First, the bad providers don’t make their own stuff or provide their own services. In the interests of cheapness, American business has resorted to outsourcing manufacturing and/or support for “brands” versus retaining responsibility for “products.” Old-line companies still tell stories about the greybeard founders who could personally perform every job in the factory. No more. When businesses outsource overseas, they place more distance between the customer and the product, especially psychological distance. My experience with Roku taught me that removing a sensitivity to American language and sensibilities from your customer service operation is a short-sighted policy. Even though Roku presently offers more channels, give me Amazon (which has a competing product) any day.
Second, providing good customer service is just as important as providing good products. Maybe there are some products that sell for too little money to provide good customer service, maybe not. Providing support that has value to your customers is a commitment that needs to be backed up by training and the empowerment to solve issues.
Just opening new case files on questions or complaints doesn’t cut it any more. We’re smart enough to tell when someone’s giving us the run-around.
Groove of the Day
PS: In the interest of full disclosure, I did finally get the $17 charge refunded after contacting the US-based Director of Communications, forewarning her that some negative publicity was on its way.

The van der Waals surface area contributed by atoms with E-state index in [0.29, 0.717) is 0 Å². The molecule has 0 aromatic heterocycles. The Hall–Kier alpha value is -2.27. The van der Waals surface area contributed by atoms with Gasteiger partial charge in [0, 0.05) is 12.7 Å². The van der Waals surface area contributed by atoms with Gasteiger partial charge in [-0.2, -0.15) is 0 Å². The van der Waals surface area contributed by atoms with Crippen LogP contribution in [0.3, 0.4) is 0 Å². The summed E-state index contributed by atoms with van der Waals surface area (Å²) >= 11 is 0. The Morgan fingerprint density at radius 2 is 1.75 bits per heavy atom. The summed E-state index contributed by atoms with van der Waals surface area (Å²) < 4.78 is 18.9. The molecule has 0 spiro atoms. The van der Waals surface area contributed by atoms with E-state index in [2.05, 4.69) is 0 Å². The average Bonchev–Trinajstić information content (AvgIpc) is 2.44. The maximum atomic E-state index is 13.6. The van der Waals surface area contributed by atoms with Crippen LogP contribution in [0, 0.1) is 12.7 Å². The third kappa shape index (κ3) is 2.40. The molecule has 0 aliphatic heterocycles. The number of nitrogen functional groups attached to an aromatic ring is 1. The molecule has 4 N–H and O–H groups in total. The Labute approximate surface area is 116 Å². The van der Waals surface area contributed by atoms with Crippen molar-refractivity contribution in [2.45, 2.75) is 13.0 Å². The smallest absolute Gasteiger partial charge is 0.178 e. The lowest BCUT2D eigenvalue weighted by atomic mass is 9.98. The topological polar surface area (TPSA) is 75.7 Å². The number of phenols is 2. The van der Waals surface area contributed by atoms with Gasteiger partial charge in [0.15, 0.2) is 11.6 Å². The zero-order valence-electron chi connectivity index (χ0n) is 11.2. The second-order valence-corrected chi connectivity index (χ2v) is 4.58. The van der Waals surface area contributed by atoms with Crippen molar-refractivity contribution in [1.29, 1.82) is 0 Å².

One of the few things I regret having left behind is a world without graffiti, especially since the UK-based artist Banksy has come on the scene. You may think that graffiti is a scourge, but my feeling is that anything besides art that is man-made is inferior to the beauty of nature. The argument can be made that a street artist who “defaces” an urban wall or building is, in most cases (except where a competent architect has been involved), improving whatever serves as his canvas.
In an earlier life, I have even been known to accompany a vandal on a late-night tagging expedition, just to see what it was like.
Banksy is a pseudonymous graffiti artist, political activist, film director, and painter whose satirical street art and subversive epigrams combine dark humor with graffiti executed in a distinctive stencilling technique. Such artistic works of political and social commentary have been featured on streets, walls, and bridges of cities throughout the world.
Known for his contempt for the government in labeling graffiti as vandalism, Banksy displays his art on visible surfaces such as walls, even going as far as to build physical prop pieces. Banksy’s first film, Exit Through the Gift Shop, billed as “the world’s first street art disaster movie”, made its debut at the 2010 Sundance Film Festival. In January 2011, he was nominated for the Academy Award for Best Documentary for the film.
Knowing where to attack government where it will be noticed, in August 2004 Banksy produced a quantity of spoof British £10 notes substituting the picture of the Queen’s head with Princess Diana’s head, and changing the text “Bank of England” to “Banksy of England.” The bank notes can be seen in Exit Through the Gift Shop.
In 2014, he was awarded person of year at the 2014 Webby Awards.
Here are some of his best-known works:
And one of my favorite Banksy projects:
Groove of the Day
When I was a boy growing up, I was imprinted by the concept of sainthood. At the time, this was defined by Catholic conceptions, but as I dropped my Catholicism in favor of other spiritual beliefs, the concept never left me. A purpose of living is, I have always believed, to live a good and righteous life. You do it well enough to be emulated by others, especially after your death, and you become a saint.